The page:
Another major reason why Spain failed so miserably to respond to the coronavirus was a total lack of preparedness. Between 31 January, when Spain recorded its first confirmed case, and 14 March, when it implemented the nationwide lockdown, the number of cases in Spain had soared to 10,000.

 “What makes me most angry is that we had a month and a half to get ready after our first case, and we had weeks to prepare after watching what [was happening] in Italy,” said Angela Hernandez Puente, an official at a health labour union in Madrid.

As a result of the country’s lack of preparedness, Spain lacked essential equipment, such as testing kits, ventilators, and protective clothing for medical staff. Approximately 15 per cent of cases in Spain have been among healthcare workers who did not have adequate protective gear when treating coronavirus patients. 

Countries that succeeded in containing the virus early, like Singapore and South Korea, were prepared with the necessary equipment to test widely. But Spain did not have sufficient test kits, and the government scrambled to order 340,000 from Shenzhen Bioeasy, a Chinese biotechnology company.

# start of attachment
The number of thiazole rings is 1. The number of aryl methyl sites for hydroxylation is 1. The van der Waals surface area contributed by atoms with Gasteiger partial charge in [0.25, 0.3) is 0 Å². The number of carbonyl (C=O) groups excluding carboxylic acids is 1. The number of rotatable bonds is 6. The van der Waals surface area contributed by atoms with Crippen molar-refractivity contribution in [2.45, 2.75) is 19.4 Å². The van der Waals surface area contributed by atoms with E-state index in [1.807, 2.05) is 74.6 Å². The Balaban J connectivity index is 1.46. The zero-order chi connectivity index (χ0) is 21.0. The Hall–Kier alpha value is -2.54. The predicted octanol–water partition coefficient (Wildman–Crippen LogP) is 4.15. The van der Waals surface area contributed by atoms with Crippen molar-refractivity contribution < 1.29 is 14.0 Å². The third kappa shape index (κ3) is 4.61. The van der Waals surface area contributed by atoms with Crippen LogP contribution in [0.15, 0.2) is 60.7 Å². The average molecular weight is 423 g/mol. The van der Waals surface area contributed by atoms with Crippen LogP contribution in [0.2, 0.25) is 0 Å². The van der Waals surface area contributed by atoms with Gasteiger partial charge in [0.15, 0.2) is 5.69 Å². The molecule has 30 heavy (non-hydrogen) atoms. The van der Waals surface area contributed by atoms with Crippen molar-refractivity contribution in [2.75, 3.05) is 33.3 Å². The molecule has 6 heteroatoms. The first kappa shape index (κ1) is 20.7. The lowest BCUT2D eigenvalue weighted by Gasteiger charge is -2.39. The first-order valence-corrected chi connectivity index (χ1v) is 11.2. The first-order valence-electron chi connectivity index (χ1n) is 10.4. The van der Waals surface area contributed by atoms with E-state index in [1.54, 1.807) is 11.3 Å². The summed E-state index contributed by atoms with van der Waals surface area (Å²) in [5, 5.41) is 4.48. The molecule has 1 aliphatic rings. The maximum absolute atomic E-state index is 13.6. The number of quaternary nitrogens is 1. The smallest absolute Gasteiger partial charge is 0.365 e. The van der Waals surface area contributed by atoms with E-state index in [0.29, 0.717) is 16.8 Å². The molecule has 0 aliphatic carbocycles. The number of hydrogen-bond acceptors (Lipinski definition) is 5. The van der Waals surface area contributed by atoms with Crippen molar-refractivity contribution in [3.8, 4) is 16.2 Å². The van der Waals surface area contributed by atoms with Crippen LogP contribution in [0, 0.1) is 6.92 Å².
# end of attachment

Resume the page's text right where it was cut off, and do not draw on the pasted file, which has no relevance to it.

But the kits had not been approved by China’s National Medical Products Administration, and they ended up having a less than a 30 per cent accuracy rate. Many coronavirus cases that tested negative with the kits were actually positive. 

Even before the coronavirus crisis, Spain’s healthcare system had been the victim of austerity measures over the past decade since the financial crisis that started in 2008. Today, Spain has only a third of the beds per capita that are available in Germany, and its hospitals lack the beds and essential equipment needed to handle a nationwide health crisis.

Spanish policymakers also did not take a holistic approach to containing the coronavirus pandemic and ended up in a fire-fighting situation. More successful countries, like Singapore and China, combined widespread testing with contact tracing, public communication campaigns and data collection on the movement of infected people. 

Many Spaniards attribute their country’s lack of preparedness to long-standing structural problems in the economy. Since becoming a democracy in the early 1980s, Spain has gradually transitioned from a manufacturing-based economy to a service-based one. As it became more embedded in the EU and the global economy, Spain began outsourcing key manufacturing industries that could have served the country well during the current crisis.